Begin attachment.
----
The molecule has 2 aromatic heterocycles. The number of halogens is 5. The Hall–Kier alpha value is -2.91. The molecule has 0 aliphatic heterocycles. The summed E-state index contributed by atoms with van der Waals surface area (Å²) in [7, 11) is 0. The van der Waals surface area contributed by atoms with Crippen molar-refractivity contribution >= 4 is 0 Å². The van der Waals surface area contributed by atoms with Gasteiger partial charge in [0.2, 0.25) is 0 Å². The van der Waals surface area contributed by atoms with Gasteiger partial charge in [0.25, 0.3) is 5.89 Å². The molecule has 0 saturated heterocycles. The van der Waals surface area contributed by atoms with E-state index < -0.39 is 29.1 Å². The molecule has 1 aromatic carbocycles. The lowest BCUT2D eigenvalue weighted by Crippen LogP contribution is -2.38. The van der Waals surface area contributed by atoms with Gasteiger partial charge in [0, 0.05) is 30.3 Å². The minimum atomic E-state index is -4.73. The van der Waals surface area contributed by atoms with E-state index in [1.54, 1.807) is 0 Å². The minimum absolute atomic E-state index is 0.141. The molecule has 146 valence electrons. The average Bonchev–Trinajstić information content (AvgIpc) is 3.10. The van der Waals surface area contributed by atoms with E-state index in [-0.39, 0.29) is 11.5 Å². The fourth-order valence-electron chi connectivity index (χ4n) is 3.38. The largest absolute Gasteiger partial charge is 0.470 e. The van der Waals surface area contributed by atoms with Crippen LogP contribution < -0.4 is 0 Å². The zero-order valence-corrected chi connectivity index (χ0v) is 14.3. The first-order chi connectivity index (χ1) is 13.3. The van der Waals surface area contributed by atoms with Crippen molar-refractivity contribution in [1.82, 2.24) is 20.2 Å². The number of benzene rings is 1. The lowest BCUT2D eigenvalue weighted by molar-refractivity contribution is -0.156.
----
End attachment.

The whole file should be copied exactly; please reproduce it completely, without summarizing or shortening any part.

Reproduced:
The molecule has 2 aromatic heterocycles. The number of halogens is 5. The Hall–Kier alpha value is -2.91. The molecule has 0 aliphatic heterocycles. The summed E-state index contributed by atoms with van der Waals surface area (Å²) in [7, 11) is 0. The van der Waals surface area contributed by atoms with Crippen molar-refractivity contribution >= 4 is 0 Å². The van der Waals surface area contributed by atoms with Gasteiger partial charge in [0.2, 0.25) is 0 Å². The van der Waals surface area contributed by atoms with Gasteiger partial charge in [0.25, 0.3) is 5.89 Å². The molecule has 0 saturated heterocycles. The van der Waals surface area contributed by atoms with E-state index < -0.39 is 29.1 Å². The molecule has 1 aromatic carbocycles. The lowest BCUT2D eigenvalue weighted by Crippen LogP contribution is -2.38. The van der Waals surface area contributed by atoms with Gasteiger partial charge in [0, 0.05) is 30.3 Å². The minimum atomic E-state index is -4.73. The van der Waals surface area contributed by atoms with E-state index in [1.54, 1.807) is 0 Å². The minimum absolute atomic E-state index is 0.141. The molecule has 146 valence electrons. The average Bonchev–Trinajstić information content (AvgIpc) is 3.10. The van der Waals surface area contributed by atoms with E-state index in [-0.39, 0.29) is 11.5 Å². The fourth-order valence-electron chi connectivity index (χ4n) is 3.38. The largest absolute Gasteiger partial charge is 0.470 e. The van der Waals surface area contributed by atoms with Crippen LogP contribution < -0.4 is 0 Å². The zero-order valence-corrected chi connectivity index (χ0v) is 14.3. The first-order chi connectivity index (χ1) is 13.3. The van der Waals surface area contributed by atoms with Crippen molar-refractivity contribution in [1.82, 2.24) is 20.2 Å². The number of benzene rings is 1. The lowest BCUT2D eigenvalue weighted by molar-refractivity contribution is -0.156.